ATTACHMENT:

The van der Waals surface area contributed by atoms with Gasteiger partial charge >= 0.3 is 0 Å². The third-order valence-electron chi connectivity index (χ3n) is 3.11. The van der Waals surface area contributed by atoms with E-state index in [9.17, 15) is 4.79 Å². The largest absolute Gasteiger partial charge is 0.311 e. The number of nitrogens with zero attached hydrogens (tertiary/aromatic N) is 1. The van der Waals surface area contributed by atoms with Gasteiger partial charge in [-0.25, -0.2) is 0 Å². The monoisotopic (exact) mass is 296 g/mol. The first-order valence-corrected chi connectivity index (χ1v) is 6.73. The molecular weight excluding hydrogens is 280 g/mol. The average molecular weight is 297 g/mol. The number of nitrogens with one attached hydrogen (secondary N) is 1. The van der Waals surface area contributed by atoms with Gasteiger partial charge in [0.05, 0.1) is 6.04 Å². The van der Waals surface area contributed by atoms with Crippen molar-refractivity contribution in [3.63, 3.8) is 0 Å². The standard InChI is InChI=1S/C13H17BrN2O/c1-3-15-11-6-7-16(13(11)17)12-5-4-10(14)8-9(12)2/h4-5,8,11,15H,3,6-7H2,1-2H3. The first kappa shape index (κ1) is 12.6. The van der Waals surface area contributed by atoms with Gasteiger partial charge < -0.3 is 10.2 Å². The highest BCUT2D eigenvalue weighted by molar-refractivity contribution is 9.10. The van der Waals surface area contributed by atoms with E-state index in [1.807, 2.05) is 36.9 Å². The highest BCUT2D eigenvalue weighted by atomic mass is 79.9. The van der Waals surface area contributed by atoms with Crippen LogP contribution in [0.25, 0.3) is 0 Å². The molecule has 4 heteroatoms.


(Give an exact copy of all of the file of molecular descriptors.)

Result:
The van der Waals surface area contributed by atoms with Gasteiger partial charge >= 0.3 is 0 Å². The third-order valence-electron chi connectivity index (χ3n) is 3.11. The van der Waals surface area contributed by atoms with E-state index in [9.17, 15) is 4.79 Å². The largest absolute Gasteiger partial charge is 0.311 e. The number of nitrogens with zero attached hydrogens (tertiary/aromatic N) is 1. The van der Waals surface area contributed by atoms with Gasteiger partial charge in [-0.25, -0.2) is 0 Å². The monoisotopic (exact) mass is 296 g/mol. The first-order valence-corrected chi connectivity index (χ1v) is 6.73. The molecular weight excluding hydrogens is 280 g/mol. The average molecular weight is 297 g/mol. The number of nitrogens with one attached hydrogen (secondary N) is 1. The van der Waals surface area contributed by atoms with Gasteiger partial charge in [0.05, 0.1) is 6.04 Å². The van der Waals surface area contributed by atoms with Crippen molar-refractivity contribution in [3.63, 3.8) is 0 Å². The standard InChI is InChI=1S/C13H17BrN2O/c1-3-15-11-6-7-16(13(11)17)12-5-4-10(14)8-9(12)2/h4-5,8,11,15H,3,6-7H2,1-2H3. The first kappa shape index (κ1) is 12.6. The van der Waals surface area contributed by atoms with Gasteiger partial charge < -0.3 is 10.2 Å². The highest BCUT2D eigenvalue weighted by molar-refractivity contribution is 9.10. The van der Waals surface area contributed by atoms with E-state index in [1.807, 2.05) is 36.9 Å². The highest BCUT2D eigenvalue weighted by atomic mass is 79.9. The van der Waals surface area contributed by atoms with Crippen LogP contribution in [0.25, 0.3) is 0 Å². The molecule has 4 heteroatoms.